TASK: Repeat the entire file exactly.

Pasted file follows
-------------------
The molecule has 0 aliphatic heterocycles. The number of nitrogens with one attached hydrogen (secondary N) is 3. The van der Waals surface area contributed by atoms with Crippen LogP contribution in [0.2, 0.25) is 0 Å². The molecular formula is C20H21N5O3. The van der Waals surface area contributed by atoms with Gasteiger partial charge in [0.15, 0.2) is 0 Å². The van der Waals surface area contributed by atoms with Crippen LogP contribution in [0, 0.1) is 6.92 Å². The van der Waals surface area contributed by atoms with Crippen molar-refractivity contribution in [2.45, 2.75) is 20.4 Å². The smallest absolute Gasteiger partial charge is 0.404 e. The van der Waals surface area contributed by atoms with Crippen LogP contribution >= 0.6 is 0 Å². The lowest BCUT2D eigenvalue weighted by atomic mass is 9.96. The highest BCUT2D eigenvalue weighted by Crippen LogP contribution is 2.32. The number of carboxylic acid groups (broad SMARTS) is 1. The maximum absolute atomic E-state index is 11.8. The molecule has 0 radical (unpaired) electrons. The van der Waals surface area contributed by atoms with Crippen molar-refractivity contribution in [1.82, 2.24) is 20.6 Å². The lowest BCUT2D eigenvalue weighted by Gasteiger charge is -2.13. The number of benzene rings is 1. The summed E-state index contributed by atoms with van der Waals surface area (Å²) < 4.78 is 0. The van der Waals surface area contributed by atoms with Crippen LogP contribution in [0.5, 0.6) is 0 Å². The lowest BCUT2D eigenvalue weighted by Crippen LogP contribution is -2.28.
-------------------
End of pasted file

The molecule has 0 aliphatic heterocycles. The number of nitrogens with one attached hydrogen (secondary N) is 3. The van der Waals surface area contributed by atoms with Crippen LogP contribution in [0.2, 0.25) is 0 Å². The molecular formula is C20H21N5O3. The van der Waals surface area contributed by atoms with Gasteiger partial charge in [0.15, 0.2) is 0 Å². The van der Waals surface area contributed by atoms with Crippen LogP contribution in [0, 0.1) is 6.92 Å². The van der Waals surface area contributed by atoms with Crippen molar-refractivity contribution in [2.45, 2.75) is 20.4 Å². The smallest absolute Gasteiger partial charge is 0.404 e. The van der Waals surface area contributed by atoms with Crippen LogP contribution >= 0.6 is 0 Å². The lowest BCUT2D eigenvalue weighted by atomic mass is 9.96. The highest BCUT2D eigenvalue weighted by Crippen LogP contribution is 2.32. The number of carboxylic acid groups (broad SMARTS) is 1. The maximum absolute atomic E-state index is 11.8. The molecule has 0 radical (unpaired) electrons. The van der Waals surface area contributed by atoms with Crippen molar-refractivity contribution in [1.82, 2.24) is 20.6 Å². The lowest BCUT2D eigenvalue weighted by Gasteiger charge is -2.13. The number of benzene rings is 1. The summed E-state index contributed by atoms with van der Waals surface area (Å²) < 4.78 is 0. The van der Waals surface area contributed by atoms with Crippen LogP contribution in [0.5, 0.6) is 0 Å². The lowest BCUT2D eigenvalue weighted by Crippen LogP contribution is -2.28.